Hi, I was diagnosed with gpn October of last year, but have been dealing with it for about a year now. I am currently being cared for by the VA and have no other health insurance. I am currently taking gabapentin and that’s it. I’ve had brain scans and the cause of my gpn has not been found. I just recently started going to a different VA, and it seems any headway I had made with the previous VA has been lost. It was a struggle in the first place to find it and be diagnosed, but then to have my pain managed was another story…none of the doctors understood what it was or even cared, it seemed. But I was lucky enough to have a good neurologist that advocated for me and pretty much educated my other doctors about it. Now I’m back at square one again with my new doctor blowing me off when I tell her how much pain I’m in…that it is unbearable. And just to add to everything, I’ve been having more strange symptoms that are not being addressed such as losing feeling in my feet and hands. It started in my big toes and has now spread to almost an entire foot and hand…All within a month. Things seem to be getting worse and I don’t see any help anytime soon. It wouldn’t be so bad I suppose, dealing with the GPN pain if there were people (doctors, nurses, family) that actually believed you about what you’re dealing with. But there seems to be a lack of that, and it makes it so much harder.The neurologist was working on a combo of meds that would get this under control…but since I switched docs, that all stopped. The gabapentin isn’t helping much anymore and I feel like I’m talking to a wall with each of my doctor visits. Anyone else have this problem? If so, how did you deal with it? Just feeling a bit lost and overwhelmed at the moment.
Something you might consider is taking video of your face when you are having a bad attack. Lots of videos. Also learn as much as you can and take the most relevant and current information to your doctors. If you got the the NIH website and search for GPN you can get a list of all the current papers. I am traveling right now and don’t have the URL but can get back to you.
I take gabapentin too, and had to get to 3,600 before I got any relief. There are add on meds too.
This can be a long fight because of the extreme rarity of the disease. Keep your records up to date and make corrections to doctors notes when you have to.
It can be so discouraging but the hard work can pay off. It’s hard to take but in any cases we need to be our own researchers and advocates a lot of the time. And we’re the only ones who get how disabling the pain is, especially when it is prolonged.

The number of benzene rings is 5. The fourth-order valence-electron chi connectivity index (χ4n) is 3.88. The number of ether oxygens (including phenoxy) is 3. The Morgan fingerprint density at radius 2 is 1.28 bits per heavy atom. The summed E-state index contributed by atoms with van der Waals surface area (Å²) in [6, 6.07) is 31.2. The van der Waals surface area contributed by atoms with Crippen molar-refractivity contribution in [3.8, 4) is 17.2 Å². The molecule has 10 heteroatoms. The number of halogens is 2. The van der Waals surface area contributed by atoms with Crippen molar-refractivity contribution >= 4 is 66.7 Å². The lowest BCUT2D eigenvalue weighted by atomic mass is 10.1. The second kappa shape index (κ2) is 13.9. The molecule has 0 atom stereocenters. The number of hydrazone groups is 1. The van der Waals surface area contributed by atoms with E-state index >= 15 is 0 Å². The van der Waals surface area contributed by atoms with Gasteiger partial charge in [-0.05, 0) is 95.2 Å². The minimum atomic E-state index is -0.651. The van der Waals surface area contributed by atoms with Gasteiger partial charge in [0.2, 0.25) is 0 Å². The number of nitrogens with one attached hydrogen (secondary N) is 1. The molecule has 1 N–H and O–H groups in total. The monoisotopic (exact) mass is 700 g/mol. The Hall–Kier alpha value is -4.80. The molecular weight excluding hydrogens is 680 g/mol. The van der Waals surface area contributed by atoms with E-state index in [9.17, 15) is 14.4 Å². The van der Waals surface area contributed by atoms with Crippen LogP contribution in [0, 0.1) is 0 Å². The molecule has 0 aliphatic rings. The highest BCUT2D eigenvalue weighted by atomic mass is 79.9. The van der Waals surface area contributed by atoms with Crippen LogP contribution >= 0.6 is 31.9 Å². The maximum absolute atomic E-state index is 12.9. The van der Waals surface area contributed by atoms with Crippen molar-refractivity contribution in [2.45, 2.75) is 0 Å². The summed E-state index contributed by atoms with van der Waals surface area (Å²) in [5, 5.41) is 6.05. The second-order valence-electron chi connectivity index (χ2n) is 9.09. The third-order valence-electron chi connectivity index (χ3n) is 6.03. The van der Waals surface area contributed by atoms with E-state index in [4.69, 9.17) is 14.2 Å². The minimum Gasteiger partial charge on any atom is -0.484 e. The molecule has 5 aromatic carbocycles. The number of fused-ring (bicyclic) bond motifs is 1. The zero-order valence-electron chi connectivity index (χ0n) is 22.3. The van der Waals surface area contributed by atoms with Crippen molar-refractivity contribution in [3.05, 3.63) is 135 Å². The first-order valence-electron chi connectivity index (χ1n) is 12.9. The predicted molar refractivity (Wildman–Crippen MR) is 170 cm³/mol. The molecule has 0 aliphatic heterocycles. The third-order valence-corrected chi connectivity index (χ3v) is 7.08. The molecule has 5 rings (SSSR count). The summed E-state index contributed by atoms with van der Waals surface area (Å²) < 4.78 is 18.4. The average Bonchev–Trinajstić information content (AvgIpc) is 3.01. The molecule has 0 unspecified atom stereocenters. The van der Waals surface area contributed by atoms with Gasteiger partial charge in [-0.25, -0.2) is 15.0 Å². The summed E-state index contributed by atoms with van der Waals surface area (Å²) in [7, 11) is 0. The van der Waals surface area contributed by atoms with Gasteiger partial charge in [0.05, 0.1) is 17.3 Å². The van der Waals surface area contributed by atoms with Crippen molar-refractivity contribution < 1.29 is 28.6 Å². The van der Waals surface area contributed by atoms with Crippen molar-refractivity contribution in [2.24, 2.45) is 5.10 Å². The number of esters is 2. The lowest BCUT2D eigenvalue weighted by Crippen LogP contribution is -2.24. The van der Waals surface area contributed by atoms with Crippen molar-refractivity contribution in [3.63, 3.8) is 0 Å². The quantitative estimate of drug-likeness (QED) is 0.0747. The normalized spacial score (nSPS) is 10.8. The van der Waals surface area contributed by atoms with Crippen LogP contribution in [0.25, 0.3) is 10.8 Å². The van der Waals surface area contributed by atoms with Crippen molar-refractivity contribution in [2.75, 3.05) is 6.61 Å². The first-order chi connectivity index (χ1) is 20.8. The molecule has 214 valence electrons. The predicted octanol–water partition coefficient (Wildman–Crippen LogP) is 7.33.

First off all you are not alone there are many more of us suffering from this horrible condition.
The only thing that helps to control my pain is 60 drops of TRAMAL and 0,5 mg CLONAZEPAM, both in the morning before I get out of bed. I have almost no pain and sideeffects since i started taking the meds 3 months ago.
All this Neurontin, Lyrica etc. stuff made my condition a lot worse.
Please have a look at my discussion and you might find a whole lot of information about treatnet and doctors. http://www.livingwithgpn.org/forum/topics/seeking-advice-on-gp-nerv…
Also read this link below:
I made a list of some doctors that seem to be good in treating GPN, all assembled from the shared experiences from other members.
“Bellalarke” above is also a very valuable source
For any questions just contact me on a PM.
This is the link to all the article, not that many will be helpful but they are kept up to date and I surprised one of my docs with one of the most recent ones he had not seen-
So it pays to keep on your toes!
I’m so sorry you’re going though such a hard time with your doctors. My Neurologist insisted up until the point I had MVD surgery that I did not have GPN. Hinted about doing blind testing on me. Another insisted I was deaf.
Long story short - YOU are your best advocate. As Bellalarke says educate yourself, keep good records, and make corrections if needed. I would add, if at all possible find a doctor who will listen to you, even if it is only your primary care doctor. I know this might be hard without insurance, but there has to be someone out there who isn’t so jaded. Educational handouts might go a long way to help with that.
As for things not showing up on scans, that can really be dependent on the scan, how it is performed, and who is looking at it. The Neurologist who insisted that I didn’t have GPN was impressed with my ‘great vascularization.’ When I was in recovery the Neurosurgeon told me he had never seen such large arteries before!